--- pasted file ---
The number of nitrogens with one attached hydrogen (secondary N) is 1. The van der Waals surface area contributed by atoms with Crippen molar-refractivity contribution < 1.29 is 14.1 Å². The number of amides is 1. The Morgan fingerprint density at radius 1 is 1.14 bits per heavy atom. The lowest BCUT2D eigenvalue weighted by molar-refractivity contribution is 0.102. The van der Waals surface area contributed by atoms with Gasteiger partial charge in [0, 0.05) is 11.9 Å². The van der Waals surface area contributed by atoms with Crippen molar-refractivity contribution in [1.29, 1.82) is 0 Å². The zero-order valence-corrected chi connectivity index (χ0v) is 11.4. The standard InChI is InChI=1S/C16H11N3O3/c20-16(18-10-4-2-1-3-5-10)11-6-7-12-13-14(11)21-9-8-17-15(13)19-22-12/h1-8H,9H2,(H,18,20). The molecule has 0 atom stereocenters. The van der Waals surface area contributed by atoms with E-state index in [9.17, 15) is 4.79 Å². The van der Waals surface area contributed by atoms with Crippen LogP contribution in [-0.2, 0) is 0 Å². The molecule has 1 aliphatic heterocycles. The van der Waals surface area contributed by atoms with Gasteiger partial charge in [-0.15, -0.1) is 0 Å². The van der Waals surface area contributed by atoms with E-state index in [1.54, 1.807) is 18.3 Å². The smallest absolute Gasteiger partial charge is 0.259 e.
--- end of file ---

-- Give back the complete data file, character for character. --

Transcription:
The number of nitrogens with one attached hydrogen (secondary N) is 1. The van der Waals surface area contributed by atoms with Crippen molar-refractivity contribution < 1.29 is 14.1 Å². The number of amides is 1. The Morgan fingerprint density at radius 1 is 1.14 bits per heavy atom. The lowest BCUT2D eigenvalue weighted by molar-refractivity contribution is 0.102. The van der Waals surface area contributed by atoms with Gasteiger partial charge in [0, 0.05) is 11.9 Å². The van der Waals surface area contributed by atoms with Crippen molar-refractivity contribution in [1.29, 1.82) is 0 Å². The zero-order valence-corrected chi connectivity index (χ0v) is 11.4. The standard InChI is InChI=1S/C16H11N3O3/c20-16(18-10-4-2-1-3-5-10)11-6-7-12-13-14(11)21-9-8-17-15(13)19-22-12/h1-8H,9H2,(H,18,20). The molecule has 0 atom stereocenters. The van der Waals surface area contributed by atoms with E-state index in [9.17, 15) is 4.79 Å². The van der Waals surface area contributed by atoms with Crippen LogP contribution in [-0.2, 0) is 0 Å². The molecule has 1 aliphatic heterocycles. The van der Waals surface area contributed by atoms with Gasteiger partial charge in [-0.15, -0.1) is 0 Å². The van der Waals surface area contributed by atoms with E-state index in [1.54, 1.807) is 18.3 Å². The smallest absolute Gasteiger partial charge is 0.259 e.